Should You Charge the Unvaccinated a Surcharge for Their Healthcare? - American Society of Employers - Anthony Kaylin

Should You Charge the Unvaccinated a Surcharge for Their Healthcare?

vaccinated and unvaccinated stamps

Recently Delta Airlines announced that it will charge employees on the company health plan a $200 per month additional charge if they fail to get vaccinated against COVID-19.  Delta argues that the costs of hospital stays for COVID total, on average, about $40,000-$50,000 per incident thus driving up healthcare costs for all employees. 

First, it was the carrot to get employees vaccinated.  Employers have offered gift cards, a day off from work, cash, and other financial incentives to convince their workers to get vaccinated against Covid-19.  It hasn’t totally worked.  Almost 30% of the workforce is still unvaccinated. 

So now comes the stick.  According to a Mercer study, many employers are willing to take additional measures to increase vaccine levels, but not mandates yet because of potential employee relations issues that move could provoke. Some employers, though, are reviewing an alternative tactic – health coverage surcharges.

“Employers have tried encouraging employees to get vaccinated through offering incentives like paid time off and cash, but with the Delta variant driving up infections and hospitalizations throughout the country – at the same time that vaccination rates have stalled – we have received inquiries from at least 20 employers over the past few weeks who are giving consideration to adding health coverage surcharges for the unvaccinated as a way to drive up vaccination rates in their workforce,” said Wade Symons, Mercer’s regulatory resources group leader.

Even employees are in favor a surcharge.  A survey by human resources consultant Eagle Hill showed that 41% of workers polled agreed that non-vaccinated employees should pay higher insurance rates.

In order for employers to impose a surcharge, they need to consider how to frame it.  Generally, the surcharge being discussed by employers is similar to the $20 to $50 a month charges companies already charge workers who smoke.   Therefore, the discussion is falling under wellness programs.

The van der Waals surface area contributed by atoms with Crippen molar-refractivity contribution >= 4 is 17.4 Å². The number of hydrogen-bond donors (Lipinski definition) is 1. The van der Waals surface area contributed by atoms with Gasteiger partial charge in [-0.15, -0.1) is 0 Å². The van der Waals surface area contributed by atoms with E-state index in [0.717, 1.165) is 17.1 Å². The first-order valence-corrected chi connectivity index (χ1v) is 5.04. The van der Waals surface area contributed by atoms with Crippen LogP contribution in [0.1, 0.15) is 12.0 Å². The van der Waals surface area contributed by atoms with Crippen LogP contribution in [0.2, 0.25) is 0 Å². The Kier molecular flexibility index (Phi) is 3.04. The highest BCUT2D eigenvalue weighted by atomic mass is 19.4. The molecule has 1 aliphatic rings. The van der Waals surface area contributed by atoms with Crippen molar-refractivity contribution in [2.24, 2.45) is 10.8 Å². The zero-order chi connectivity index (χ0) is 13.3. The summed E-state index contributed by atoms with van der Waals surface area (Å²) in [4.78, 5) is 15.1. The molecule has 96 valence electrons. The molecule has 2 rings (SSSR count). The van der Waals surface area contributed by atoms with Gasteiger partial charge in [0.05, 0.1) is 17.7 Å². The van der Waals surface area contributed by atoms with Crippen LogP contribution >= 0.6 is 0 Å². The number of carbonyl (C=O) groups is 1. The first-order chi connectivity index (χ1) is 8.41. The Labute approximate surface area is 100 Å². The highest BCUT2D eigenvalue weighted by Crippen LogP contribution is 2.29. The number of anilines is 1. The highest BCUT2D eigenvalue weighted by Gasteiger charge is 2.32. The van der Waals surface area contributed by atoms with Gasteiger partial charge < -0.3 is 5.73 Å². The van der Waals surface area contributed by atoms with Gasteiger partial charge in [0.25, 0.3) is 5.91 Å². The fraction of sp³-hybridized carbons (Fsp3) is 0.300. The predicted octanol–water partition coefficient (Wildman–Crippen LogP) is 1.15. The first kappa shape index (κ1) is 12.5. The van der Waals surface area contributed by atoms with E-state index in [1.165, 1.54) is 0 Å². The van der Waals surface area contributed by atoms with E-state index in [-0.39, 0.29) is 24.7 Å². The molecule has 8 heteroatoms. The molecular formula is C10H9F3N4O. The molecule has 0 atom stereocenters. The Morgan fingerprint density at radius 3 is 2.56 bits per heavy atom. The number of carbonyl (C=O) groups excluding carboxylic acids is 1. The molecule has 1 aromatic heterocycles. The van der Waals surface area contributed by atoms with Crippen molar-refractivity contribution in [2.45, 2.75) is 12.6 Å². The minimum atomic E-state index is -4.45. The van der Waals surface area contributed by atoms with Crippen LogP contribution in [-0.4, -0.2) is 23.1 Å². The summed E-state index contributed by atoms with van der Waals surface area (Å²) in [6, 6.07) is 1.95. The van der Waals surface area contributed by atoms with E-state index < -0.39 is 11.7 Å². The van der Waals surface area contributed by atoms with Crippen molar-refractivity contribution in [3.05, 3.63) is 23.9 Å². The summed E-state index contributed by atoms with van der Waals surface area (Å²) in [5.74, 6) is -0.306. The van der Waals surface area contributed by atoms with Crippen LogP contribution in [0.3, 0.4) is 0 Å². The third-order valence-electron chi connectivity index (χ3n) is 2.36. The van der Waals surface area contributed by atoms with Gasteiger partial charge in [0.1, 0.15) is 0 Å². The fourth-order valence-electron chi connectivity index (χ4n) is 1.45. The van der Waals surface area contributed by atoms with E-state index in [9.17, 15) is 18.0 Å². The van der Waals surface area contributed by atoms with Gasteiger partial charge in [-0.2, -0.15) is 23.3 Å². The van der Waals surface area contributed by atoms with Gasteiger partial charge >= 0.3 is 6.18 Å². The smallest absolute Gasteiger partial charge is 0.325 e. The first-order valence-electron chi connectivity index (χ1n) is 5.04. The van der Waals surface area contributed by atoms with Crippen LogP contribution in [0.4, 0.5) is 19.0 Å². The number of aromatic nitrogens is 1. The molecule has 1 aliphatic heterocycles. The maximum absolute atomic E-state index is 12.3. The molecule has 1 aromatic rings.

According to Seyfarth, they believe such a program would be considered a health-contingent “activity-only” program.  In general, a health-contingent activity-only wellness program must meet the following requirements:

Incentive Limit:

  • Limit the incentive to 30% of the cost of coverage (this limit is increased to 50% if the program includes a tobacco cessation component)
  • The limit is based on the overall cost of coverage -- i.e., the COBRA rate -- applicable to the value of coverage elected -- i.e., self-only, family, etc.
  • This incentive would need to be combined with any other “health contingent” wellness program offered under the plan when determining whether the incentives exceed the limit (except that if any incentive is linked to smoker status, the limit is increased to 50%)

Reasonable Alternative:

  • A reasonable alternative must be offered to persons who cannot get vaccinated because it is medically inadvisable or, as a result of the overlay of Title VII, due to a sincerely held religious belief.
  • Participants must be notified of the availability of the reasonable alternative in all materials substantially describing the program.

Annual Opportunity to Qualify:

  • Provide an opportunity to qualify for the reward at least once per year
  • Be uniformly available to all similarly situated individuals; and
  • Not be a subterfuge for discrimination.

Finally, Seyfarth states that “it must not run afoul of the Affordable Care Act (ACA) affordability rules.  In other words, if the ‘incentive’ is structured as an increased premium, the employer must treat all employees as if they failed to get vaccinated and were required to pay the increased amount for purposes of determining the affordability of coverage, regardless of whether that’s the case.”

HIPAA will apply as it does for any medical information that the employer obtains on an employee; therefore, that the information must be held in a secure location. 

It is recommended that employers considering the surcharge option work with counsel and their benefit providers to work out the program reviewing such information as:

  • How much will the surcharge be?
  • How does a vaccination surcharge interact with other wellness incentives the employer offers?
  • Will the surcharge apply only with respect to employees who remain unvaccinated? What about spouses and dependents (assuming a COVID-19 vaccination is available)?
  • How long should plan participants have to get fully vaccinated?
  • What proof will be required to establish vaccination status? There has been a rise in fake vaccination cards, and the FBI has warned that making or buying such cards is a crime. What are the consequences under the plan for a participant who submits a fake card?
  • Will it also include a requirement for booster shots, and how will that look in the proposed program?

Other considerations to include are:

  • Does the employer under federal and/or state law have to pay for time-off (wage and hour laws) for requiring a vaccine?
  • If a union workforce, does this surcharge have to be negotiated? (highly likely)

Getting back to a semblance of “normal” will likely take much longer than anticipated.  With unvaccinated employees and people, the likelihood of new variants, which may not be stopped by current vaccines, could predominate.  Therefore, anything to get the number of unvaccinated down will likely be a preventive measure against any new shutdown in the future.


Source:  Seyfarth 8/26/21, NPR 8/25/21, EBN 8/24/21, Mercer 8/18. 21, The National Law Review, 8/10/21

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